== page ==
A section of Arkansas' canvassing law that was used to strike three separate measures from this year's Nov. 3 general election ballot was deemed unconstitutional Thursday by a Pulaski County circuit judge, who then issued an injunction against the law.
Circuit Judge Mary McGowan ruled that portions of the law -- Arkansas Code Annotated 7-9-601 -- that require paid canvassers to pass both state and federal background checks before gathering signatures, were impossible to comply with. Thus, those sections of the law violated Arkansans' constitutional right to solicit measures to appear on the ballot, she said.
Attorney General Leslie Rutledge, whose office defended the law, immediately filed a notice of her appeal to the Arkansas Supreme Court.
Part of the statute says: "To verify that there are no criminal offenses on record, a sponsor shall obtain, at the sponsor's cost, from the Division of Arkansas State Police, a current state and federal criminal record search on every paid canvasser to be registered with the Secretary of State."
McGowan said her decision was based on testimony from an attorney for the Arkansas State Police who said the agency does not run federal background checks, despite the law's requirement that sponsors of ballot proposals obtain them from the agency on behalf of their paid canvassers.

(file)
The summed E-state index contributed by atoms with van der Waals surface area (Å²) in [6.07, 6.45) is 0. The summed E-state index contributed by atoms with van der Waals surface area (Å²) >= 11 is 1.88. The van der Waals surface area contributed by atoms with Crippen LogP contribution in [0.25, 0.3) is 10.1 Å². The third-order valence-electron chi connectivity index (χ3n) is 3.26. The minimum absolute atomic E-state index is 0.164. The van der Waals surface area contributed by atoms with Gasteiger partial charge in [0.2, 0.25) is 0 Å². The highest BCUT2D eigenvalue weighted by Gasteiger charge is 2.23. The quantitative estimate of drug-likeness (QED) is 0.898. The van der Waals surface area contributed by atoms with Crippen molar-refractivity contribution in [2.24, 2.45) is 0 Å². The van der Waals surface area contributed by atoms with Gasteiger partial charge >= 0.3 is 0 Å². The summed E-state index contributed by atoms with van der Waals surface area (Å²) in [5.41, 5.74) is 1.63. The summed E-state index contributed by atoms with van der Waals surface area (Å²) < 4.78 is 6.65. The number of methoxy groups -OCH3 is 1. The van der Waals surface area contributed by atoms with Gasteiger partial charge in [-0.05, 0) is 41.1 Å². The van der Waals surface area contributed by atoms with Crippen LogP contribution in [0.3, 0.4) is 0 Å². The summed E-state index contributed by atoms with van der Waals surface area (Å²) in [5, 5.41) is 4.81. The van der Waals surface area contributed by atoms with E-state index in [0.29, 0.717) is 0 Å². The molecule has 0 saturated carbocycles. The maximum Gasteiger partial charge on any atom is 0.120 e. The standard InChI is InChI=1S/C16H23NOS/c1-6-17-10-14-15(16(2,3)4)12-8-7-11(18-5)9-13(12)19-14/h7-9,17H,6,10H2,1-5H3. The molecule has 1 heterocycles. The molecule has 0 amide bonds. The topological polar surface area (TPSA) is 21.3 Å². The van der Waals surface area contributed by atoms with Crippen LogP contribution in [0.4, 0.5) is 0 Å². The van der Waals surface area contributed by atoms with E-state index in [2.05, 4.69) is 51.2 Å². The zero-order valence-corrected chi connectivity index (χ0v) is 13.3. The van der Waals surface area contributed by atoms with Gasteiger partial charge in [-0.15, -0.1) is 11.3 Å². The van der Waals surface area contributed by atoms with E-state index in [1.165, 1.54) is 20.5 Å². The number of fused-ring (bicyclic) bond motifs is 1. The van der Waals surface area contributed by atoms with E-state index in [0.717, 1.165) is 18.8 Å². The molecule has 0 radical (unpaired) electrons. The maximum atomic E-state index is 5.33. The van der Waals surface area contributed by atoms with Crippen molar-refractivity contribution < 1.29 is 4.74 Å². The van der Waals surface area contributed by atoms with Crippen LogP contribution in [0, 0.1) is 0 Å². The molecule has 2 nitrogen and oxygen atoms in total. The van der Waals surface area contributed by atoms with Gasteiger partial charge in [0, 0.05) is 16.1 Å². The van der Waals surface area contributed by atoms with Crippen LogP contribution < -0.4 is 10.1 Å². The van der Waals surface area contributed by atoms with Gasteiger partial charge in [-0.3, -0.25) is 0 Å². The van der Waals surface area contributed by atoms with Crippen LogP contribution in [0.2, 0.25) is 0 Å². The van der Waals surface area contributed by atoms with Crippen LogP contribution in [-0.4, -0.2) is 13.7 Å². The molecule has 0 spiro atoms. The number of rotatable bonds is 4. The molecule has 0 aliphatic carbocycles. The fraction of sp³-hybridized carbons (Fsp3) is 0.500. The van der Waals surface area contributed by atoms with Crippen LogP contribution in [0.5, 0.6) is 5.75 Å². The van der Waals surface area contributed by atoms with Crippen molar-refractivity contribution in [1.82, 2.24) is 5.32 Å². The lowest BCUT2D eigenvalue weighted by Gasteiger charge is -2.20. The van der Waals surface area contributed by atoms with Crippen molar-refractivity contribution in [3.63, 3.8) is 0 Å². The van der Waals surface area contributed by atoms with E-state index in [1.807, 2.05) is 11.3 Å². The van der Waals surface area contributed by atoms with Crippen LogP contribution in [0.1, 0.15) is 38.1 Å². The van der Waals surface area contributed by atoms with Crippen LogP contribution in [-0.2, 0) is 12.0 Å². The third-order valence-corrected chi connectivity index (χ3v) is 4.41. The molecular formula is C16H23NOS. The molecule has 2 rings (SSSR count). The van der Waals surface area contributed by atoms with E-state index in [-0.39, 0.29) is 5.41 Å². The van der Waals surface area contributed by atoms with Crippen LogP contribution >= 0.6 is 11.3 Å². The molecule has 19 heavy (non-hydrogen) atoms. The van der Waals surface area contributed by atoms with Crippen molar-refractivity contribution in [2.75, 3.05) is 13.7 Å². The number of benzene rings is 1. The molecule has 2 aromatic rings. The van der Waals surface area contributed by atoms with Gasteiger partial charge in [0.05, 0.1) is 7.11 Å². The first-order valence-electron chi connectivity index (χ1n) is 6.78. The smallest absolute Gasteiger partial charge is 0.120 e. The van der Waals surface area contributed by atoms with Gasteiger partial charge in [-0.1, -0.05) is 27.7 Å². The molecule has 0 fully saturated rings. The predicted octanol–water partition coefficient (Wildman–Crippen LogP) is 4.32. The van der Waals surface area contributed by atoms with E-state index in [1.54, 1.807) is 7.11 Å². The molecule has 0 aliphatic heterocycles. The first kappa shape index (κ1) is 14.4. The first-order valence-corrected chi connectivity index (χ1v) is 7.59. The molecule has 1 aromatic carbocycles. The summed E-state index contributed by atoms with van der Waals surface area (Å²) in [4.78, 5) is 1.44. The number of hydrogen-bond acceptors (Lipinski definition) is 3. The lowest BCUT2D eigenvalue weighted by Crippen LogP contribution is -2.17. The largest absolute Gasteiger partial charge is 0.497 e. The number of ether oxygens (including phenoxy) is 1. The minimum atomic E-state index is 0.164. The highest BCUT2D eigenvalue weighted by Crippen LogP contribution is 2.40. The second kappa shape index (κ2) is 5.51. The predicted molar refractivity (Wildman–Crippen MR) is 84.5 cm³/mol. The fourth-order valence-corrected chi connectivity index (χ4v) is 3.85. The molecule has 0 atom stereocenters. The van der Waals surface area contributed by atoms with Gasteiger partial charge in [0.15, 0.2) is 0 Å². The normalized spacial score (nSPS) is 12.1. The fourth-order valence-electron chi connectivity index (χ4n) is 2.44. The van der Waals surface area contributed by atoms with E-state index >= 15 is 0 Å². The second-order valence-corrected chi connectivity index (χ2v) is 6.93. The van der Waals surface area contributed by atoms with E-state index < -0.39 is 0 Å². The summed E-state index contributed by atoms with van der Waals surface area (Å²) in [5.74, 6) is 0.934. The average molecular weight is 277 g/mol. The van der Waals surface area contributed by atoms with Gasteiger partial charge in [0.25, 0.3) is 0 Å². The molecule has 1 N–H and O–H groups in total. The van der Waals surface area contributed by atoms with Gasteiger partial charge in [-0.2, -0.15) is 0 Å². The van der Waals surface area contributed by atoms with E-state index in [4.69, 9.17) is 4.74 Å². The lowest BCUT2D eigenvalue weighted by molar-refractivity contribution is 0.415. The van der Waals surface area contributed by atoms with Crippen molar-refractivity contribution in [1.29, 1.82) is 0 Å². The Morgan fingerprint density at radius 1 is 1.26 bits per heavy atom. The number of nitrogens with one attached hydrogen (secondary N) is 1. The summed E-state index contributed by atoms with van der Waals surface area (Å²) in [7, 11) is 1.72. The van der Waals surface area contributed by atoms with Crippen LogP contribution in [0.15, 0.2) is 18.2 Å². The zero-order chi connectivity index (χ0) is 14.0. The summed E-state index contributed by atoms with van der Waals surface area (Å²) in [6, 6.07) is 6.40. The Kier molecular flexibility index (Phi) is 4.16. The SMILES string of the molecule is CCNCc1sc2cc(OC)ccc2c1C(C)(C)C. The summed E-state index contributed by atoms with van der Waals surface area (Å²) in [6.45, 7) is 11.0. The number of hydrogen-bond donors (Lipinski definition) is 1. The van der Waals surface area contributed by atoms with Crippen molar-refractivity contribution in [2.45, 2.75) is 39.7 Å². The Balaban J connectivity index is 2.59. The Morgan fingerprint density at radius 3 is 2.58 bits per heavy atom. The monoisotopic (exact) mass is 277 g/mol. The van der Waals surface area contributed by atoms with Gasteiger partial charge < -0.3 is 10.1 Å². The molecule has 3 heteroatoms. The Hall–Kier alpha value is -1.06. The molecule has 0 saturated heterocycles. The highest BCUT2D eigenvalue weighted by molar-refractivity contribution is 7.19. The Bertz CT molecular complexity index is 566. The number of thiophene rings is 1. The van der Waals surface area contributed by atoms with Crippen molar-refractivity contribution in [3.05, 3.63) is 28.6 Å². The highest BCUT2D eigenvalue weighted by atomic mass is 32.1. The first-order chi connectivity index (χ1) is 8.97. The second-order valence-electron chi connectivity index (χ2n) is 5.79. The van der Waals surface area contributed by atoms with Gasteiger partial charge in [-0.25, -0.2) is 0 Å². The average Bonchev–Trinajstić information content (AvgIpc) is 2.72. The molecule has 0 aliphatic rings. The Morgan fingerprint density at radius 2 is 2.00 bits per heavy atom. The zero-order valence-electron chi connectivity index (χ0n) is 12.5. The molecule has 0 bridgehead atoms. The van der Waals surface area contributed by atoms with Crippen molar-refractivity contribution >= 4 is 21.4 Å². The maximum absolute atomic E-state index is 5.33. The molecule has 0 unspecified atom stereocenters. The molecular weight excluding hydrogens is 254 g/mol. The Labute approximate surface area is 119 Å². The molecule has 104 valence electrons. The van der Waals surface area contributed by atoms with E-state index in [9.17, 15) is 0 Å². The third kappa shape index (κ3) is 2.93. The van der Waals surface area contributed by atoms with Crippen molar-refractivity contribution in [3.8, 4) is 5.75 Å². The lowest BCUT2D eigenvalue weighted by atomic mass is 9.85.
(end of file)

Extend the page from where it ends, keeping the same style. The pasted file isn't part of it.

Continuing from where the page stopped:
Groups that hire paid canvassers also are required to certify to the secretary of state's office that their canvassers passed the required background checks, which McGowan said puts those groups in the position of either committing a crime by lying or having all of their signatures invalidated.
The law "created at least two requirements with which compliance is impossible. Such requirements violate Amendment 7's [of the Arkansas Constitution] prohibition on laws that interfere 'with the freedom of the people in procuring petitions' and that 'restrict, hamper or impair the exercise of the rights herein reserved to the people,'" McGowan wrote.
The ruling came in a lawsuit filed by Safe Surgery Arkansas, a group that petitioned to place a referendum on this year's ballot to repeal a 2019 law that eased regulations on optometrists performing certain eye surgeries.
The group's efforts were halted last week, after the Arkansas Supreme Court ruled that the group had failed to properly follow the law because it certified only that canvassers had "acquired" background checks, instead of certifying that the canvassers passed.
"We are satisfied with Judge McGowen's ruling which underscores that Safe Surgery Arkansas has done everything it can to protect patients and ensure that eye surgery is performed by medical doctors with surgical training," Dr. Laurie Barber, the chairwoman of Safe Surgery Arkansas, said in a statement Thursday.
"We will continue to promote surgery by surgeons and fight hard to protect Arkansas citizens."
The Supreme Court pointed to similar issues with background checks in a ruling last month that kicked two other proposals, for electoral changes, off of the ballot.
Representatives of the two groups pushing those measures -- one, a proposed constitutional amendment to switch the state to a ranked-choice-style voting system for elections, the other a proposed amendment to change the method of redistricting -- each declined to comment on McGowan's ruling.